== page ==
Temperatures seem set to soar to perilously high levels because of climate change. In another 40 years, would maize still be the staple food in Kenya, already hit by five failed rainy seasons? If not, what could people grow and eat? And if you could grow maize, how much water and fertilizer would it need?
If you live in the remote semi-arid Karamoja region of northeastern Uganda – beset by 14 droughts in 25 years – you might also want to know what your options are for continued food security.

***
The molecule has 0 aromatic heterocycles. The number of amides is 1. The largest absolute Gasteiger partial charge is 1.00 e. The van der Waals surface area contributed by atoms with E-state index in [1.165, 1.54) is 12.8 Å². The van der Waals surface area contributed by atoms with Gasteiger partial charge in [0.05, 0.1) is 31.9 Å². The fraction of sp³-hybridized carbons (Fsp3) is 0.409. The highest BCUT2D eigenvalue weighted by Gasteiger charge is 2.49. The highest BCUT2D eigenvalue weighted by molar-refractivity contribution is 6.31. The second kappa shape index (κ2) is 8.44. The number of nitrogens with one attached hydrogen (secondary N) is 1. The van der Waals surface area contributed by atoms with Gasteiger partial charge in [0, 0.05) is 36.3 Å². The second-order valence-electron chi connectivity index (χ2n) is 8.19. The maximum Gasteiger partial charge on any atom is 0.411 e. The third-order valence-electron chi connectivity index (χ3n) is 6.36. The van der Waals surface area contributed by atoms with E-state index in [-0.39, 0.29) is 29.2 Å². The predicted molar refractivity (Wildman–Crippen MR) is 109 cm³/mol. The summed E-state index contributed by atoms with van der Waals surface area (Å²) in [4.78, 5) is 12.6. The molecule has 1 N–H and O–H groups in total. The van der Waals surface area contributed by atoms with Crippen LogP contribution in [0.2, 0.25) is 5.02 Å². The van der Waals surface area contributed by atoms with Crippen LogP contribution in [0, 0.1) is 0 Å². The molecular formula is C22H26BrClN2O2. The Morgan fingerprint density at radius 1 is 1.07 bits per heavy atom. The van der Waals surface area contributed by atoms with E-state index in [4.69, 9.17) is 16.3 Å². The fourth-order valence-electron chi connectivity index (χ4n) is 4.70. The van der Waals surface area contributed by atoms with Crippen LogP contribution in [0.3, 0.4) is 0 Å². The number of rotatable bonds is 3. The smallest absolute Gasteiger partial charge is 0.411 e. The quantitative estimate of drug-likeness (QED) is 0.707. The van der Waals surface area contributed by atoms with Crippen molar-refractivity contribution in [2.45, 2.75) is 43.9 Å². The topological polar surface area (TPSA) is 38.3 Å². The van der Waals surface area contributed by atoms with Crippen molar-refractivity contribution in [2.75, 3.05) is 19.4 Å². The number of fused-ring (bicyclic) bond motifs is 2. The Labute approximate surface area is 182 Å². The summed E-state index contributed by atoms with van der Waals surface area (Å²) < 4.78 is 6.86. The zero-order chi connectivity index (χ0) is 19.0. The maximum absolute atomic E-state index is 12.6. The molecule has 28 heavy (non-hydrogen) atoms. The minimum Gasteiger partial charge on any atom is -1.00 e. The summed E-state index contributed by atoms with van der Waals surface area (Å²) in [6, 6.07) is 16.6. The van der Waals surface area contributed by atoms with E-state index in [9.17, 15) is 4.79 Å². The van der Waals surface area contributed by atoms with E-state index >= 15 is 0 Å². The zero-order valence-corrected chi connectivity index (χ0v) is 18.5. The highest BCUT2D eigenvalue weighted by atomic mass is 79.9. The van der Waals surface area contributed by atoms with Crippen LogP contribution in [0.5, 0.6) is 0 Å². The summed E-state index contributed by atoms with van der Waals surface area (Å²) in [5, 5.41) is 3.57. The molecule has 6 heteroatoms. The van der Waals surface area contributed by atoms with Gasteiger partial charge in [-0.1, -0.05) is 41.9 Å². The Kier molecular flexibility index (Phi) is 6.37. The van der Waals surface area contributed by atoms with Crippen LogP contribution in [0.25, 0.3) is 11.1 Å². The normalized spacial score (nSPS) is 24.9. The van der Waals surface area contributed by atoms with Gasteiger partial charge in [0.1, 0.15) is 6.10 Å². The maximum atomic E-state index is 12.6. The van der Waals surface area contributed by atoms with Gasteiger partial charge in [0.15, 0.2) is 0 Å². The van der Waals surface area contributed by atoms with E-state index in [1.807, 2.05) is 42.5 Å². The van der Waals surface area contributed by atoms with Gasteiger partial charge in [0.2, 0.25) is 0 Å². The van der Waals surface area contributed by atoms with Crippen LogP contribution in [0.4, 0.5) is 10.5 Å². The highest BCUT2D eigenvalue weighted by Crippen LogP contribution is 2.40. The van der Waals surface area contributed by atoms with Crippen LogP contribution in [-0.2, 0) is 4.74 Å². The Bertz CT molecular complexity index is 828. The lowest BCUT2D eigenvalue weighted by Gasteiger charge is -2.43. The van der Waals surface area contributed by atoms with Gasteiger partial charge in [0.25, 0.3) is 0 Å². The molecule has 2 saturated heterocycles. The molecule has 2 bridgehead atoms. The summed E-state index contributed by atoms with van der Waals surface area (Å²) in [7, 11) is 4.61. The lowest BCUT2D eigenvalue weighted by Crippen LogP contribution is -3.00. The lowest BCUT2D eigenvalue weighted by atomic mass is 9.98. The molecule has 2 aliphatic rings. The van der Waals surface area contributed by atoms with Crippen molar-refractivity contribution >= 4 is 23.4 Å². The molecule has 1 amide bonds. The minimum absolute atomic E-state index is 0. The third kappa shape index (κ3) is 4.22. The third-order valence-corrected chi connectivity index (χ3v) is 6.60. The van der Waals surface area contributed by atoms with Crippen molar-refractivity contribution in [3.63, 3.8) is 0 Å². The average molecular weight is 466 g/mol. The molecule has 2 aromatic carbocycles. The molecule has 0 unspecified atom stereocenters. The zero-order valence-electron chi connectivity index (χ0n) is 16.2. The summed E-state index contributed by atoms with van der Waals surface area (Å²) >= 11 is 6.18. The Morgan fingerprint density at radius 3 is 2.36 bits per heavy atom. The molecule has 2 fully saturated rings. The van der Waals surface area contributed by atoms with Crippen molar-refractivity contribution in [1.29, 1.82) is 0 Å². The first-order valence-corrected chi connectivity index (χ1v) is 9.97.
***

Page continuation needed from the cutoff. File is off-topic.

For the first time, a customized regional climate model linked to crop growing and water models, run on a supercomputer at Michigan State University (MSU), will help provide crop breeders in three East African countries – Kenya, Uganda and Tanzania – with detailed answers on crop yields.
… ILRI’s Bruce Scott said they would be looking for innovative solutions using bioscience to improve crop resilience to climate change, or perhaps to improve the shelf-life of a food product.
Read more (IRIN Africa)